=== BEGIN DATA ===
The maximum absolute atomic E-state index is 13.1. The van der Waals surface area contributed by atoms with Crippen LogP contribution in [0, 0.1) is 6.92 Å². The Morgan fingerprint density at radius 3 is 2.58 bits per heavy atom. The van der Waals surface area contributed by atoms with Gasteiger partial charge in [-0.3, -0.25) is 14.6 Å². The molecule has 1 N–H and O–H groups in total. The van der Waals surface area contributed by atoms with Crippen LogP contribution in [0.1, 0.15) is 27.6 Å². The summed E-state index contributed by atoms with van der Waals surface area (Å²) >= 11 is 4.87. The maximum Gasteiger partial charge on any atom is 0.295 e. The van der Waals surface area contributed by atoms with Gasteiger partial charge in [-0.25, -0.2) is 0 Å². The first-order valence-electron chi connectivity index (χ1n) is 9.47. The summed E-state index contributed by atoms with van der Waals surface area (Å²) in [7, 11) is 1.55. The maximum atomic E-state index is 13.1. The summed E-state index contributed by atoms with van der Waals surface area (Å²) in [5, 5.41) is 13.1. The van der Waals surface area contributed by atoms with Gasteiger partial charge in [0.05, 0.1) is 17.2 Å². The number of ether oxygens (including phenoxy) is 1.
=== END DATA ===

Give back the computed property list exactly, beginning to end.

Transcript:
The maximum absolute atomic E-state index is 13.1. The van der Waals surface area contributed by atoms with Crippen LogP contribution in [0, 0.1) is 6.92 Å². The Morgan fingerprint density at radius 3 is 2.58 bits per heavy atom. The van der Waals surface area contributed by atoms with Gasteiger partial charge in [-0.3, -0.25) is 14.6 Å². The molecule has 1 N–H and O–H groups in total. The van der Waals surface area contributed by atoms with Crippen LogP contribution in [0.1, 0.15) is 27.6 Å². The summed E-state index contributed by atoms with van der Waals surface area (Å²) >= 11 is 4.87. The maximum Gasteiger partial charge on any atom is 0.295 e. The van der Waals surface area contributed by atoms with Gasteiger partial charge in [-0.25, -0.2) is 0 Å². The first-order valence-electron chi connectivity index (χ1n) is 9.47. The summed E-state index contributed by atoms with van der Waals surface area (Å²) in [7, 11) is 1.55. The maximum atomic E-state index is 13.1. The summed E-state index contributed by atoms with van der Waals surface area (Å²) in [5, 5.41) is 13.1. The van der Waals surface area contributed by atoms with Gasteiger partial charge in [0.05, 0.1) is 17.2 Å². The number of ether oxygens (including phenoxy) is 1.